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It Takes a Village to Fund a County


“The avoidance of taxes is the only intellectual pursuit that carries any reward.” —Economist John Maynard Keynes

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For those Keynesian procrastinators who have put off paying property tax until the last moment, December 10 is the deadline for writing a check to the Santa Barbara County Tax Collector, sans delinquency penalties. While most taxpayers view the obligation with trepidation, Montecito resident Dan Eidelson finds levity in the annual levy. For this former teacher, past Montecito Citizen of the Year, and avid Internet researcher, the sight of the tax bill brings renewed energy. For Eidelson, the tax tab means time to don his celluloid cuffs and get up to his elbows in tax charts, graphs, and reports from the county auditors office. (See the same reports for yourself at www.co.santa-barbara.ca.us/auditor).


For Eidelson, the tax tab means time to
don his celluloid cuffs and get up to his elbows in tax charts, graphs, and reports from the county auditors office.
Dan takes on reviewing the County Tax Assessment
and, just for fun, he separates out Montecito’s share.

What is his self-imposed task? Annually, Dan takes on reviewing the County Tax Assessment and, just for fun, he separates out Montecito’s share. Because Montecito is not a city (an idea nixed by village voters nearly 15 years ago), tax payments from the area are not isolated by the county auditor/assessor. Property taxes collected from Montecito are blended with all the other unincorporated portions of Santa Barbara County. Ten years ago, when Dan was president of the Montecito Association, he determined if he was to make a case for county service, he needed to know Montecito’s tax contributions—and he found the results absorbing. Annually, whoever owns taxable property become liable for property tax based on the assessed value of the property. The assessed value is often based on the purchase price of a property—and Montecito’s got expensive dirt.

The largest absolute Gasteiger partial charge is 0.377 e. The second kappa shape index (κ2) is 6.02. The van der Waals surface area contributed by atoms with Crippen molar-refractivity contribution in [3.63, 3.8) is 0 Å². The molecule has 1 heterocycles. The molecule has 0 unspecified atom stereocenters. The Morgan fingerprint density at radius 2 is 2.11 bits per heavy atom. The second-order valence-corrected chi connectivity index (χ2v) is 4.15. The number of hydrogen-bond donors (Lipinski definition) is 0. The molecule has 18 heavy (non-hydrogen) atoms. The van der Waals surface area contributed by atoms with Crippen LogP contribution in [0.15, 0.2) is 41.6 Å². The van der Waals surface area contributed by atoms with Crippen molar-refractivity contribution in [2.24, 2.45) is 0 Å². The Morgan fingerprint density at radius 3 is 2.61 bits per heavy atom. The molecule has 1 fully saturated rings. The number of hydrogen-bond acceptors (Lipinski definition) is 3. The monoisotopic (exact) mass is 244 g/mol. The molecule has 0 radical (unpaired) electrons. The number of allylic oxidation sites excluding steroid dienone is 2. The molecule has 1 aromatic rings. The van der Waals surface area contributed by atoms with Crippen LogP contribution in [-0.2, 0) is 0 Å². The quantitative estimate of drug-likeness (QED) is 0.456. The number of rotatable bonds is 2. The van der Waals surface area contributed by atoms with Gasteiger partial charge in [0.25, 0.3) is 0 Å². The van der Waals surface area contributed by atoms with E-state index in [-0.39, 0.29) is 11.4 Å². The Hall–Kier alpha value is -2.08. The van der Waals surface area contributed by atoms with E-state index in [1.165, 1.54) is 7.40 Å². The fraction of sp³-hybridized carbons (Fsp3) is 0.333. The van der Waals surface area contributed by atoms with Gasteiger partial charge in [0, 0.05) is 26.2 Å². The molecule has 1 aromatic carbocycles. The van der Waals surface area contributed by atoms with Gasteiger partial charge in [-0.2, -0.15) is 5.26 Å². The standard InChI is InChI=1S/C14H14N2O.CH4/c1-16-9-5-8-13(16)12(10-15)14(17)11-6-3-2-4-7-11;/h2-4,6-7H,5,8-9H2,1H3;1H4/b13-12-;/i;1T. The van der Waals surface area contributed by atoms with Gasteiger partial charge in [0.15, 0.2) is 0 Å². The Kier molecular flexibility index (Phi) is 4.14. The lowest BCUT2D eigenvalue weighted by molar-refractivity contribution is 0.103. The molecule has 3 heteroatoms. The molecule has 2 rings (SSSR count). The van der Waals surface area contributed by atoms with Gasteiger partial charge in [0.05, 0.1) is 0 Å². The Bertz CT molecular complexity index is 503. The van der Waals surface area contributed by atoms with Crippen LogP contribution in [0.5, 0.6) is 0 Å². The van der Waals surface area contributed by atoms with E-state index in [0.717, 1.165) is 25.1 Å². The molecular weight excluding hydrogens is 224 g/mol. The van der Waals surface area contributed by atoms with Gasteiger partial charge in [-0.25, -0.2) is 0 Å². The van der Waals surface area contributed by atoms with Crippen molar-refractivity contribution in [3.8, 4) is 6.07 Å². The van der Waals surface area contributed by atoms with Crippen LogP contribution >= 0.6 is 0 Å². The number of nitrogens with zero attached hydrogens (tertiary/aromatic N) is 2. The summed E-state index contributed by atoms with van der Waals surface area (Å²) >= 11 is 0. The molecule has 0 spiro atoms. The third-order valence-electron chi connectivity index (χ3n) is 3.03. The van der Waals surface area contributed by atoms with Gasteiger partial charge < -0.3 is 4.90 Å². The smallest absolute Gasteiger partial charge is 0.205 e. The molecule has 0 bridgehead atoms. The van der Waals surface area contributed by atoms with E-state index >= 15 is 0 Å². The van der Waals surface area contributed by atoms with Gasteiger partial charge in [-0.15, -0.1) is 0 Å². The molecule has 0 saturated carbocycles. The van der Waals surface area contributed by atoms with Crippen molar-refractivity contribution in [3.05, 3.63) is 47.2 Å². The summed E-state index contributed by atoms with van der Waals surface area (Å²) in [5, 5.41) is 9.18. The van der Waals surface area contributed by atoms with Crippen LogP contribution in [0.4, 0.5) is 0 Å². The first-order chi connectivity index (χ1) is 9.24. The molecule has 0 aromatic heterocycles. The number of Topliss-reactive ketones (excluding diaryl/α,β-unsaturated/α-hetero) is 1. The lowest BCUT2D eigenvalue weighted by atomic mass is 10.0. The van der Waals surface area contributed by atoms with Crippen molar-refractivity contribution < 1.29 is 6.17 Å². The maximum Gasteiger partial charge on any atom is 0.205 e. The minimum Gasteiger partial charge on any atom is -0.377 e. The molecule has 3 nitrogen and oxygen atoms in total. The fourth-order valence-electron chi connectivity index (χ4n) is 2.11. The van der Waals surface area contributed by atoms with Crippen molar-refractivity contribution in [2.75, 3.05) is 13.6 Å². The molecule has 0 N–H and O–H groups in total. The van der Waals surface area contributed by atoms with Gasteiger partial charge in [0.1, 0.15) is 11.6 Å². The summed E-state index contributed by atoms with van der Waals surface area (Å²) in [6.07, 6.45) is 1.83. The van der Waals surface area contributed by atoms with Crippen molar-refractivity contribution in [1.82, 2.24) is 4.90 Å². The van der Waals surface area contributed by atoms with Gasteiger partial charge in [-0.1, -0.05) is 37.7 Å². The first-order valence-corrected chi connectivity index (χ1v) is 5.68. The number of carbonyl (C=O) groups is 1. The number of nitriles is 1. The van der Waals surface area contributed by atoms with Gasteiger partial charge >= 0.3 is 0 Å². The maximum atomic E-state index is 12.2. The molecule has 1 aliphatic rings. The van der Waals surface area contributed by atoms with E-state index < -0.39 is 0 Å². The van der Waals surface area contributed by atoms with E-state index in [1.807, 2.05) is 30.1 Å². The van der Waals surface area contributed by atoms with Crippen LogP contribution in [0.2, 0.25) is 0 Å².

For example, the assessed value of Ty Warner’s residential estate over looking Butterfly Beach is $119,509,665—making his annual tax bill on that property alone more than $1 million.Tack onto that his tax stipend for the nearby Biltmore Hotel, with an assessed value of $132,000,000, and you’re talking lots of Beanie Babies. Oprah’s pad seems mid-range by comparison, assessed at merely a tad over $50 million. With more than 3,000 parcels in Montecito, and very few of them valued at under $1million, it becomes clear that, from the viewpoint of the County of Santa Barbara, Montecito spells money. This year, Eidelson estimates the assessed value of Montecito property tops $6 billion dollars—$6,395,525.000 by his exact count—and he reports that’s up nearly 10 percent from last year. He uses Montecito Fire District boundaries and counts only secured properties with homeowner deductions removed Eidelson said that if Montecito were a city, it would be surpassed in assessed value by only one of the county’s eight cities—Santa Barbara (where the total is $12,287,148,000). Montecito’s assessed value would pass City of Santa Maria’s $5,960,506,000(a mere 11.5 percent of the revenue pie), Goleta’s $4,000,316,000, and Carpinteria’s $1,446,196,000. The taxes generated from Montecito property values are used throughout the county, from fixing potholes outside swanky mansions to fighting crime in poor neighborhoods. Eighty percent of the county’s discretionary revenue comes from the general fund property tax, and property taxes are the primary source of revenue for schools, counties, cities, and special districts. Montecito gets chunks back in the form of annual special district distributions to such agencies as the Montecito Fire District and the Montecito Sanitary District. Eidelson reports that countywide, the county number crunchers expect to collect $543 million for the fiscal year of 2006-07 on taxable property values of $54,271,689,357. Eidelson says he always finds his accounting inspirational. “The high demand for quality of life in Montecito is what creates a better quality of life throughout the county,” he explained, “and I find that idea pleasing, not taxing!”

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